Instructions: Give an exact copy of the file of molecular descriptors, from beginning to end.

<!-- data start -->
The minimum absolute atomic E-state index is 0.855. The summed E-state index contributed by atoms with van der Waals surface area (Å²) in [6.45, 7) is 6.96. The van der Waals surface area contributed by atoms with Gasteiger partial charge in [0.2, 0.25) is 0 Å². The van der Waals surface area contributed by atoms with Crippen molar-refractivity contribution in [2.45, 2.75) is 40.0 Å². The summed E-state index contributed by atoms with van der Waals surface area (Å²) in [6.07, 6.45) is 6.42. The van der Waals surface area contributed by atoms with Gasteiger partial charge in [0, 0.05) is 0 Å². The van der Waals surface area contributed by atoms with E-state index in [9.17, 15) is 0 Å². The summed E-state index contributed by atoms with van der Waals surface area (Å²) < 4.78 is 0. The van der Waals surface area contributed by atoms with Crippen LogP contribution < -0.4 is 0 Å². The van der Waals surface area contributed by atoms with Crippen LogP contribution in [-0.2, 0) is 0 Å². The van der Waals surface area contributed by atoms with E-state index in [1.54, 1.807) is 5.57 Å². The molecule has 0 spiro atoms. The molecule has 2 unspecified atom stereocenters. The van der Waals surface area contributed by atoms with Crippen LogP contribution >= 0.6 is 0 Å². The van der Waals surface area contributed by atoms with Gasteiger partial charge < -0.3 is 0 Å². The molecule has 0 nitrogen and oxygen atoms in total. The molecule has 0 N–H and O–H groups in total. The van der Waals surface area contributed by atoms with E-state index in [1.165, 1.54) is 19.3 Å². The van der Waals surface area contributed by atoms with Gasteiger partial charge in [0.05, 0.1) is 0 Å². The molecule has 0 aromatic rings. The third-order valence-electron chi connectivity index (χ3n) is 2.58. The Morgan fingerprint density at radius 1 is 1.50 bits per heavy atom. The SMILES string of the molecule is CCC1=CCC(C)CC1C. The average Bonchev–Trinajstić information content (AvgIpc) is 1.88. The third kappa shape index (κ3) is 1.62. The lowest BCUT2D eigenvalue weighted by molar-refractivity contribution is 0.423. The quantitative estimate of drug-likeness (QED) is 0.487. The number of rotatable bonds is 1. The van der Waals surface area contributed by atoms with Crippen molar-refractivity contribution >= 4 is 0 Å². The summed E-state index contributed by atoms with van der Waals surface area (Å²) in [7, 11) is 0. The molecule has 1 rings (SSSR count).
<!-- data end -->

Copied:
The minimum absolute atomic E-state index is 0.855. The summed E-state index contributed by atoms with van der Waals surface area (Å²) in [6.45, 7) is 6.96. The van der Waals surface area contributed by atoms with Gasteiger partial charge in [0.2, 0.25) is 0 Å². The van der Waals surface area contributed by atoms with Crippen molar-refractivity contribution in [2.45, 2.75) is 40.0 Å². The summed E-state index contributed by atoms with van der Waals surface area (Å²) in [6.07, 6.45) is 6.42. The van der Waals surface area contributed by atoms with Gasteiger partial charge in [0, 0.05) is 0 Å². The van der Waals surface area contributed by atoms with E-state index in [9.17, 15) is 0 Å². The summed E-state index contributed by atoms with van der Waals surface area (Å²) < 4.78 is 0. The van der Waals surface area contributed by atoms with Crippen LogP contribution < -0.4 is 0 Å². The van der Waals surface area contributed by atoms with Crippen LogP contribution in [-0.2, 0) is 0 Å². The van der Waals surface area contributed by atoms with E-state index in [1.54, 1.807) is 5.57 Å². The molecule has 0 spiro atoms. The molecule has 2 unspecified atom stereocenters. The van der Waals surface area contributed by atoms with Crippen LogP contribution >= 0.6 is 0 Å². The van der Waals surface area contributed by atoms with Gasteiger partial charge < -0.3 is 0 Å². The molecule has 0 nitrogen and oxygen atoms in total. The molecule has 0 N–H and O–H groups in total. The van der Waals surface area contributed by atoms with E-state index in [1.165, 1.54) is 19.3 Å². The van der Waals surface area contributed by atoms with Gasteiger partial charge in [0.05, 0.1) is 0 Å². The molecule has 0 aromatic rings. The third-order valence-electron chi connectivity index (χ3n) is 2.58. The Morgan fingerprint density at radius 1 is 1.50 bits per heavy atom. The SMILES string of the molecule is CCC1=CCC(C)CC1C. The average Bonchev–Trinajstić information content (AvgIpc) is 1.88. The third kappa shape index (κ3) is 1.62. The lowest BCUT2D eigenvalue weighted by molar-refractivity contribution is 0.423. The quantitative estimate of drug-likeness (QED) is 0.487. The number of rotatable bonds is 1. The van der Waals surface area contributed by atoms with Crippen molar-refractivity contribution >= 4 is 0 Å². The summed E-state index contributed by atoms with van der Waals surface area (Å²) in [7, 11) is 0. The molecule has 1 rings (SSSR count).